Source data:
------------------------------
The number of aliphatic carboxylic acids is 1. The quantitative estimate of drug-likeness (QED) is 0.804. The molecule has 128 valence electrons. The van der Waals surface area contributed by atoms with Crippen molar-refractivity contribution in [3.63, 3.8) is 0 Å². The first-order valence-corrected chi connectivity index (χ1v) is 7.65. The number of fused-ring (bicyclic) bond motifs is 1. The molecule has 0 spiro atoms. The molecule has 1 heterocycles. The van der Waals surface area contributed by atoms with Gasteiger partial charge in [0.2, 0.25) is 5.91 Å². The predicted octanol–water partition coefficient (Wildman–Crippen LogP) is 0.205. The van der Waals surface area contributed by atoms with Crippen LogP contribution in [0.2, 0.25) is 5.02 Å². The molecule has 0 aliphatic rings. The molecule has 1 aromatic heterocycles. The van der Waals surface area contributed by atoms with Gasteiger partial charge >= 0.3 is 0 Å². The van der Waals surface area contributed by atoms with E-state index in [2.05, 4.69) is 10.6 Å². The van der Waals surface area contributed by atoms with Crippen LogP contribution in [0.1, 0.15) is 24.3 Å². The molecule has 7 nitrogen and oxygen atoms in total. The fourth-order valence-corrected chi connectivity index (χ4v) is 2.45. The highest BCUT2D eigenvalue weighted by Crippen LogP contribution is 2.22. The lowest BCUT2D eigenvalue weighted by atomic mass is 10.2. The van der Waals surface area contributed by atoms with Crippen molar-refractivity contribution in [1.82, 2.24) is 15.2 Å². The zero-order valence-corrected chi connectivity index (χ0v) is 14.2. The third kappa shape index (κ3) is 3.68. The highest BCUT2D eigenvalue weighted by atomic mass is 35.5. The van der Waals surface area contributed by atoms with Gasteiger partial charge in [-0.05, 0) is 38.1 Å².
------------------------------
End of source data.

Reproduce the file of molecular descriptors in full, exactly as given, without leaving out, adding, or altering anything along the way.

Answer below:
The number of aliphatic carboxylic acids is 1. The quantitative estimate of drug-likeness (QED) is 0.804. The molecule has 128 valence electrons. The van der Waals surface area contributed by atoms with Crippen molar-refractivity contribution in [3.63, 3.8) is 0 Å². The first-order valence-corrected chi connectivity index (χ1v) is 7.65. The number of fused-ring (bicyclic) bond motifs is 1. The molecule has 0 spiro atoms. The molecule has 1 heterocycles. The van der Waals surface area contributed by atoms with Gasteiger partial charge in [0.2, 0.25) is 5.91 Å². The predicted octanol–water partition coefficient (Wildman–Crippen LogP) is 0.205. The van der Waals surface area contributed by atoms with Crippen LogP contribution in [0.2, 0.25) is 5.02 Å². The molecule has 0 aliphatic rings. The molecule has 1 aromatic heterocycles. The van der Waals surface area contributed by atoms with Gasteiger partial charge >= 0.3 is 0 Å². The van der Waals surface area contributed by atoms with E-state index in [2.05, 4.69) is 10.6 Å². The van der Waals surface area contributed by atoms with Crippen LogP contribution in [0.1, 0.15) is 24.3 Å². The molecule has 7 nitrogen and oxygen atoms in total. The fourth-order valence-corrected chi connectivity index (χ4v) is 2.45. The highest BCUT2D eigenvalue weighted by Crippen LogP contribution is 2.22. The lowest BCUT2D eigenvalue weighted by atomic mass is 10.2. The van der Waals surface area contributed by atoms with Crippen molar-refractivity contribution in [1.82, 2.24) is 15.2 Å². The zero-order valence-corrected chi connectivity index (χ0v) is 14.2. The third kappa shape index (κ3) is 3.68. The highest BCUT2D eigenvalue weighted by atomic mass is 35.5. The van der Waals surface area contributed by atoms with Gasteiger partial charge in [-0.05, 0) is 38.1 Å².